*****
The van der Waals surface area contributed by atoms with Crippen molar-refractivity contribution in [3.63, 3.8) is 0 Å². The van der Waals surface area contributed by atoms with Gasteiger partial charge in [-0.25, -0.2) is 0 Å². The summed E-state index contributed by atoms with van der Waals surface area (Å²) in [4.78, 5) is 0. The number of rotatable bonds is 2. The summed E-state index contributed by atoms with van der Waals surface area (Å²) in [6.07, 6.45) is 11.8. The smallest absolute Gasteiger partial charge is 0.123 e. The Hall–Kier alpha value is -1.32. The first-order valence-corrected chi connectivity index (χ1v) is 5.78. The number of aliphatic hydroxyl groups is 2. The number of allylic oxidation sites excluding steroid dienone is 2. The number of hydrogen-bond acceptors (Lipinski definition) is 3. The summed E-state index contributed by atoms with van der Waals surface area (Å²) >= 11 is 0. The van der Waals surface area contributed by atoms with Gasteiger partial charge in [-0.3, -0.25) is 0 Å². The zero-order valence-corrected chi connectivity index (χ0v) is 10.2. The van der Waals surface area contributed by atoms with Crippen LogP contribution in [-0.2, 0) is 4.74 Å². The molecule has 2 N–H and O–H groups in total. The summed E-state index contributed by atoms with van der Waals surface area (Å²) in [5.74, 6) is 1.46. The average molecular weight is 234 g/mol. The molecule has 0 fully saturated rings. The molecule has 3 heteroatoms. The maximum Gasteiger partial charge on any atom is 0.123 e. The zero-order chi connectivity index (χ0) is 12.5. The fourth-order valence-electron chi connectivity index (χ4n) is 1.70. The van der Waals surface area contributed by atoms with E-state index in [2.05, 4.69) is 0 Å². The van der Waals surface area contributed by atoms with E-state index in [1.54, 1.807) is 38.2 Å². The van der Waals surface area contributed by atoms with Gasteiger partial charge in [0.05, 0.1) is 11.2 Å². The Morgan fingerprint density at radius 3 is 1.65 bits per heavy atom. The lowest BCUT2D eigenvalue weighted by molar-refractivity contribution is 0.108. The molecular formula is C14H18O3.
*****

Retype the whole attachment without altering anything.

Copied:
The van der Waals surface area contributed by atoms with Crippen molar-refractivity contribution in [3.63, 3.8) is 0 Å². The van der Waals surface area contributed by atoms with Gasteiger partial charge in [-0.25, -0.2) is 0 Å². The summed E-state index contributed by atoms with van der Waals surface area (Å²) in [4.78, 5) is 0. The number of rotatable bonds is 2. The summed E-state index contributed by atoms with van der Waals surface area (Å²) in [6.07, 6.45) is 11.8. The smallest absolute Gasteiger partial charge is 0.123 e. The Hall–Kier alpha value is -1.32. The first-order valence-corrected chi connectivity index (χ1v) is 5.78. The number of aliphatic hydroxyl groups is 2. The number of allylic oxidation sites excluding steroid dienone is 2. The number of hydrogen-bond acceptors (Lipinski definition) is 3. The summed E-state index contributed by atoms with van der Waals surface area (Å²) >= 11 is 0. The van der Waals surface area contributed by atoms with Gasteiger partial charge in [-0.3, -0.25) is 0 Å². The zero-order valence-corrected chi connectivity index (χ0v) is 10.2. The van der Waals surface area contributed by atoms with Crippen LogP contribution in [-0.2, 0) is 4.74 Å². The molecule has 2 N–H and O–H groups in total. The summed E-state index contributed by atoms with van der Waals surface area (Å²) in [5.74, 6) is 1.46. The average molecular weight is 234 g/mol. The molecule has 0 fully saturated rings. The molecule has 3 heteroatoms. The maximum Gasteiger partial charge on any atom is 0.123 e. The zero-order chi connectivity index (χ0) is 12.5. The fourth-order valence-electron chi connectivity index (χ4n) is 1.70. The van der Waals surface area contributed by atoms with E-state index in [2.05, 4.69) is 0 Å². The van der Waals surface area contributed by atoms with E-state index in [1.54, 1.807) is 38.2 Å². The van der Waals surface area contributed by atoms with Gasteiger partial charge in [0.05, 0.1) is 11.2 Å². The Morgan fingerprint density at radius 3 is 1.65 bits per heavy atom. The lowest BCUT2D eigenvalue weighted by molar-refractivity contribution is 0.108. The molecular formula is C14H18O3.